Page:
Central Dogma Theory Script

1.Zoom: Top image

Hot Spot: Nuclear Library - Nucleus

Learning: The Central Dogma Theory of molecular biology describes the two-step process, transcription and translation by which information in genes flows into proteins. In other words, the information moves from DNA to RNA to the protein. This CoursePic takes the word dogma and associates it with dog and ma. We use Chrome Zombies to represent the word chromosomes and we use the nuclear symbol to remind us that the action is taking place inside the nucleus of the cell. There are 46 chromosomes in humans, so the clock provides a helpful reminder of this number.

Story: It’s well known that zombies, being dead and all, have a hard time making friends. So the Chrome Zombies have decided to build pet dogs for all the zombies who are lonely and want a companion. They decide that female dogs will be more friendly, so they set off to the Dog Center to learn how to make a dog ma. They locate the library, named the Nuclear Library, and search all the books for more information. Because the library is powered with nuclear energy, it can be dangerous for anyone to stay in the room for long periods. A countdown clock on the shelf reads 46 minutes, so the Chrome Zombies need to hurry.

2. Zoom: Top image, middle of picture

Hot Spot: Transcribers = transcription

Learning: The first step is transcription, which is the synthesis of an RNA copy from a segment of DNA. So, the double-stranded DNA molecule is partly unzipped and an enzyme called RNA polymerase copies the gene’s nucleotides one by one into an RNA molecule. It is often described as a being like a process of copying notes out of a library book, hence the CoursePic drawing. The RNA is like a notebook compared with the DNA represented by the entire contents of the library. This step occurs in the nucleus of a cell to produce a mRNA, or messenger RNA, molecule. The mRNA exits the nucleus and is translated in the cytoplasm. In this image, we see the transcription depicted as a deciphering action by the library’s transcribers. Their heads have the appearance of a T. The Messenger Boy represents the messenger RNA.

Story: As the Chrome Zombies look through the books on how to build a dog ma, one of them finds a book on the topic, but she can’t read the writing. It is written in a symbolic language unknown to her, so she goes to the checkout desk to ask the Professional T Protein Transcribers for help. One of the Transcribers pulls the symbols from the book into his transcription machine. When the transcription comes out, it reveals full instructions on how to order dog parts. Fantastic! The other Professional T Protein Transcriber fills out an order form and hands this to a Messenger Boy.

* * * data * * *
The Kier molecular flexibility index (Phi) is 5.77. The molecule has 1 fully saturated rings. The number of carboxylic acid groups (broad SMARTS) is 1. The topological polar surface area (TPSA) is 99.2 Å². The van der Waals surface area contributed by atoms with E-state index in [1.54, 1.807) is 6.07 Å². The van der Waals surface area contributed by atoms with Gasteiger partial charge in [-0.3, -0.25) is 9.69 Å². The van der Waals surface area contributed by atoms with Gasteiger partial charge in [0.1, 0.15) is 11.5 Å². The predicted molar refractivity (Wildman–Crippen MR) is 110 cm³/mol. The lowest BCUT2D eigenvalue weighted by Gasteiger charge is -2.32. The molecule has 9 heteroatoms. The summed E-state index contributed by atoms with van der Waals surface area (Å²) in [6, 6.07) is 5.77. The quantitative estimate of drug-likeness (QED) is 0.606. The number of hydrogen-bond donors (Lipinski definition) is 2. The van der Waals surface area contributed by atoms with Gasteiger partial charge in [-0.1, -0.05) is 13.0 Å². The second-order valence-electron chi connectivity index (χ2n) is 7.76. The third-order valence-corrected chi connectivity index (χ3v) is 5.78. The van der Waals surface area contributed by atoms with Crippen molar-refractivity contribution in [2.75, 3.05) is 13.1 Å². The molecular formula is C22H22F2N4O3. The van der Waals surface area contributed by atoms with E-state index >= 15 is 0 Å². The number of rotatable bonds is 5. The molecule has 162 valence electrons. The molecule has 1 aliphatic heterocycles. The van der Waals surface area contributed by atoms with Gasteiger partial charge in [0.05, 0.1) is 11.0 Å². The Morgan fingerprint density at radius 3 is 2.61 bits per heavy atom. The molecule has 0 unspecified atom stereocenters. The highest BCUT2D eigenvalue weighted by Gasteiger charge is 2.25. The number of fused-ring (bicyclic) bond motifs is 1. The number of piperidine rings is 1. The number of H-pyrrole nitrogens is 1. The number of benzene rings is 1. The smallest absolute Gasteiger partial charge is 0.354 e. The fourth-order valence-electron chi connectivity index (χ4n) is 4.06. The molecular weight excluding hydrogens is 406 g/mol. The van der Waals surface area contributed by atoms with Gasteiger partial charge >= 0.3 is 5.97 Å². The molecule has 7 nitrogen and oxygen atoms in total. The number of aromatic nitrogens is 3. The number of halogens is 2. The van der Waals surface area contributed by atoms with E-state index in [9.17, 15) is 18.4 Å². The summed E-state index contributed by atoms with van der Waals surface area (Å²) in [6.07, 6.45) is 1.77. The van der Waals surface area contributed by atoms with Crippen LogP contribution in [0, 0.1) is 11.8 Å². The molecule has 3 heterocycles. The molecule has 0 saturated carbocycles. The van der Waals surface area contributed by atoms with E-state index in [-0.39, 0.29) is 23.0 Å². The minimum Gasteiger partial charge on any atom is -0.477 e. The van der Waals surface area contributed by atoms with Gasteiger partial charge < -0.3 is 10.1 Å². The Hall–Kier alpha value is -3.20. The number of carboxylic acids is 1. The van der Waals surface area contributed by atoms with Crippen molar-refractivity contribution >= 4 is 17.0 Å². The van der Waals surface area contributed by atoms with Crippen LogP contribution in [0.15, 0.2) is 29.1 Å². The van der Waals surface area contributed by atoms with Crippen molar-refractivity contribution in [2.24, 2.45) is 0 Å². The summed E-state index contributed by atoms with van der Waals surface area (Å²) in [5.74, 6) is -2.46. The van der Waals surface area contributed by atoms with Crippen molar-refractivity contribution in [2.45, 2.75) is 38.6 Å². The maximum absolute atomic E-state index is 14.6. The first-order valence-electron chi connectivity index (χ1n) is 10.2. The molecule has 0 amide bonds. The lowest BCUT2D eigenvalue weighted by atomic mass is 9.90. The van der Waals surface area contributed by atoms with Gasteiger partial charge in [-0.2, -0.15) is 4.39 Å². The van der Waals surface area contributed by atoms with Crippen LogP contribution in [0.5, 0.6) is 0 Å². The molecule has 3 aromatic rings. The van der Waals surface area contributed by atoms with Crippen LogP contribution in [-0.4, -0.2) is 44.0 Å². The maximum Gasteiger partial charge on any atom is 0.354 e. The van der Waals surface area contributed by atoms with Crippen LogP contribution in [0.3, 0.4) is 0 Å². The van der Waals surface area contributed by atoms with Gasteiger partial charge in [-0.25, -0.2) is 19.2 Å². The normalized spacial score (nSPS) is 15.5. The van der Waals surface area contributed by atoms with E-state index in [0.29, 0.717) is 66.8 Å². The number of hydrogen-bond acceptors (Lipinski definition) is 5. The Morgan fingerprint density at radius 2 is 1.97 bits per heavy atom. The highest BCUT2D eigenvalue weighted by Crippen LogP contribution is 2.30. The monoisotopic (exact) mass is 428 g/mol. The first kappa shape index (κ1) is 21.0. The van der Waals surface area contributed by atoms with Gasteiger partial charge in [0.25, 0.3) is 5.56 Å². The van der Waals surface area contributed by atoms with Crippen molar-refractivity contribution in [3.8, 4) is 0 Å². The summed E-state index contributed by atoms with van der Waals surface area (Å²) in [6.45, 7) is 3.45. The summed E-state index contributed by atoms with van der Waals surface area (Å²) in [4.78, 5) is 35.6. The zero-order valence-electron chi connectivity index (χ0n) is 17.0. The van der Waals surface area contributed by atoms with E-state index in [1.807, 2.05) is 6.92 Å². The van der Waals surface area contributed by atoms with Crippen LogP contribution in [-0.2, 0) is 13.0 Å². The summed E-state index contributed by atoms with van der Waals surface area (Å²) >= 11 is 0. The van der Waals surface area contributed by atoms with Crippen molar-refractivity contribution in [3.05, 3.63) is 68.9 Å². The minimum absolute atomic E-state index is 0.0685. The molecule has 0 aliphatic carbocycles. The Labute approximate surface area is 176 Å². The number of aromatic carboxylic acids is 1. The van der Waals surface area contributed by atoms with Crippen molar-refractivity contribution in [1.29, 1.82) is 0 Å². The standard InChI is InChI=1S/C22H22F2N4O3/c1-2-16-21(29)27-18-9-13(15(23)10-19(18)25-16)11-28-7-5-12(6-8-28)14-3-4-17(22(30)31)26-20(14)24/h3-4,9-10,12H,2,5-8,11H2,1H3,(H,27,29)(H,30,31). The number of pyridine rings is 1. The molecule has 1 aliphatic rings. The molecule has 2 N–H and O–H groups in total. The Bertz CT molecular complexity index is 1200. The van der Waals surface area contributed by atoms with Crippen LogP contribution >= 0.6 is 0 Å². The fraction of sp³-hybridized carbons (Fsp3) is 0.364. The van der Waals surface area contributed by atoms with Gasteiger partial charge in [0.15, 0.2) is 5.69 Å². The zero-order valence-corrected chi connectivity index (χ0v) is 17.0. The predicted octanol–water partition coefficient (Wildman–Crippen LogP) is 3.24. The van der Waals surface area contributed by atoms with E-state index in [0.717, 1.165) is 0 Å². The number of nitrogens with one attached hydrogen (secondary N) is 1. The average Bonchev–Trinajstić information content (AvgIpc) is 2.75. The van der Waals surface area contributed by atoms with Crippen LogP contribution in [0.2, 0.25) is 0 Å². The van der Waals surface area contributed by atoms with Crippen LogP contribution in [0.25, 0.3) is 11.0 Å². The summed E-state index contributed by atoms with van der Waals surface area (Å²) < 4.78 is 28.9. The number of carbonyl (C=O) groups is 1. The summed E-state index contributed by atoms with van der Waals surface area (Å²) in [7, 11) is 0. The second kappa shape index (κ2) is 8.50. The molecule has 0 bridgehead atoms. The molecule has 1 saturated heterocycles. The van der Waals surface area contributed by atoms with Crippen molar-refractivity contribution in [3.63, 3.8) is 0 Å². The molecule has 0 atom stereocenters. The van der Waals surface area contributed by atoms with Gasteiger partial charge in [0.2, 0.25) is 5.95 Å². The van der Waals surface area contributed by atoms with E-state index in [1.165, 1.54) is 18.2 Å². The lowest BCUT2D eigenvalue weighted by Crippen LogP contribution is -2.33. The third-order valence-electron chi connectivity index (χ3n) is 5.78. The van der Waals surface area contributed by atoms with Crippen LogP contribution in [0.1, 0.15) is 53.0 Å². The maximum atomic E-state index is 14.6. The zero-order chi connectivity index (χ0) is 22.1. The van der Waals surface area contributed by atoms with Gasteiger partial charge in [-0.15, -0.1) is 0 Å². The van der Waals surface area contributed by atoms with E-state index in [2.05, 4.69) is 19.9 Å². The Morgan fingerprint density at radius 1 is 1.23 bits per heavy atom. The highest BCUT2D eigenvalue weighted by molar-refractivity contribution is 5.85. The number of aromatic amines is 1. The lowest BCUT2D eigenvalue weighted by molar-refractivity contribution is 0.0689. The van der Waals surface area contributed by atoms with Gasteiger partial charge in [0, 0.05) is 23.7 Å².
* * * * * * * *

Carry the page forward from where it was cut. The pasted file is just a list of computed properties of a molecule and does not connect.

3. Zoom: Top image, man at the doorway

Hot Spot: Messenger Boy – Messenger RNA

Learning: The Messenger Boy exits the Nuclear Library with the information into the Cytoplasm Plaza, suggestive of a mRNA moving from the nucleus into the cytoplasm for further processing.

Story: The Messenger Boy takes the order form and heads for the door to the exit. This envelope door leads to the Cytoplasm Plaza where most of the library workers take their lunch. The floor of the plaza is painted yellow, a soothing color that helps the workers relax. The Messenger Boy must spend long periods at the Nuclear Library and, therefore, wears a yellow nuclear suit. He worries that this is not fully protecting him. He’s lost a lot of weight lately and, in fact, we can see his ribs through his suit. 

4. Zoom: Bottom image, lower left

Hot Spot: Translator - Translation

Learning: Translation is the second stage of the Central Dogma Theory. This involves RNA relaying information to the protein. The illustration shows a pro team, suggesting protein, receiving the delivery at the dog ma factory. The floor of the assembly line is the same yellow color as the Cytoplasm Plaza. Translation is depicted by the translator who interprets the instructions from the mail man to the Chrome Zombies.

Story: Here we see the Chrome Zombies’ dog ma factory, run by a pro team. The mailman is in the process of dropping off many boxes from the dog ma parts store. Once again, there is a language problem. The mailman and the Zombies do not always understand each other. So, they have a translator on hand to interpret any misunderstood communications.

5. Zoom: Bottom image, lower right

Hot Spot: Two Chrome Zombies with ribs showing - Ribosomes

Learning: In the cytoplasm, the ribosome translates RNA sequence information into an amino acid sequence. This includes both large and small ribosomes. Here, we see the floor color of the assembly line resembling the cytoplasm area from before. The pro team includes large and small Chrome Zombies with their ribs showing.

Story: As they receive the many boxes of dog parts, the Chrome Zombies unpack these and place the contents into bins on rollers. These will be added to a train for assembly. Notice that the factory employs a wide variety of Chrome Zombies. Some are small and some are large.

6. Zoom: Bottom image, top portion

Hot Spot: Train - tRNA

Learning: Transfer RNA, abbreviated as tRNA, brings amino acids to ribosomes during the translation process. Here, the tRNA is linked with the word train, which is bringing materials to the ribbed Zombies working during the translation process. The result is the completed dog ma, or dogma.

Story: The assembly line consists of a train carrying dog parts from the receiving dock to the production line. Here, we see the train and two of the Chrome Zombies working on the final stage of assembly. Once the head is placed on the assembled body and a decorative collar is attached, each dog ma is ready to find a grateful best friend!